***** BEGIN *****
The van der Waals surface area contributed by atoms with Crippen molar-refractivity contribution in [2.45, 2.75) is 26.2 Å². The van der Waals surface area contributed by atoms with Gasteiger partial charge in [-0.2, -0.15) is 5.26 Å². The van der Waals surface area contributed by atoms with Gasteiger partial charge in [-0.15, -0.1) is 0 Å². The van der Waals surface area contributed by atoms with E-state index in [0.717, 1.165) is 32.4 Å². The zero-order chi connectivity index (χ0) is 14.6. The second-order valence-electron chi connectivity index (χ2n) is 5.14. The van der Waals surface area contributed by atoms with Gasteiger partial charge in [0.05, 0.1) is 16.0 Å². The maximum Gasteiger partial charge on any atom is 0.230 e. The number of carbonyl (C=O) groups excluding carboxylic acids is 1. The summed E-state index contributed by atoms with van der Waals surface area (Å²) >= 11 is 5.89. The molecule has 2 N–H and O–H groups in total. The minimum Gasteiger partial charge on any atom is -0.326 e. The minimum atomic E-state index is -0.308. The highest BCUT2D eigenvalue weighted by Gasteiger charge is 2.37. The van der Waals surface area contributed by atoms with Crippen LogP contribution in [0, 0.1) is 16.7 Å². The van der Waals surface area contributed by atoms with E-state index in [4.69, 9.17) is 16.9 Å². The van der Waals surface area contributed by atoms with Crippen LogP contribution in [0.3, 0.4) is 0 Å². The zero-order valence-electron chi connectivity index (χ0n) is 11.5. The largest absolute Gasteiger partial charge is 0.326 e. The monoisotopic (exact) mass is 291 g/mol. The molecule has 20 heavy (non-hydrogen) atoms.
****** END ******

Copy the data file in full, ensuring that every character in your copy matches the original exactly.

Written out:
The van der Waals surface area contributed by atoms with Crippen molar-refractivity contribution in [2.45, 2.75) is 26.2 Å². The van der Waals surface area contributed by atoms with Gasteiger partial charge in [-0.2, -0.15) is 5.26 Å². The van der Waals surface area contributed by atoms with Gasteiger partial charge in [-0.15, -0.1) is 0 Å². The van der Waals surface area contributed by atoms with E-state index in [0.717, 1.165) is 32.4 Å². The zero-order chi connectivity index (χ0) is 14.6. The second-order valence-electron chi connectivity index (χ2n) is 5.14. The van der Waals surface area contributed by atoms with Gasteiger partial charge in [0.05, 0.1) is 16.0 Å². The maximum Gasteiger partial charge on any atom is 0.230 e. The number of carbonyl (C=O) groups excluding carboxylic acids is 1. The summed E-state index contributed by atoms with van der Waals surface area (Å²) >= 11 is 5.89. The molecule has 2 N–H and O–H groups in total. The minimum Gasteiger partial charge on any atom is -0.326 e. The minimum atomic E-state index is -0.308. The highest BCUT2D eigenvalue weighted by Gasteiger charge is 2.37. The van der Waals surface area contributed by atoms with Crippen LogP contribution in [0, 0.1) is 16.7 Å². The van der Waals surface area contributed by atoms with E-state index in [4.69, 9.17) is 16.9 Å². The van der Waals surface area contributed by atoms with Crippen LogP contribution in [0.3, 0.4) is 0 Å². The zero-order valence-electron chi connectivity index (χ0n) is 11.5. The largest absolute Gasteiger partial charge is 0.326 e. The monoisotopic (exact) mass is 291 g/mol. The molecule has 20 heavy (non-hydrogen) atoms.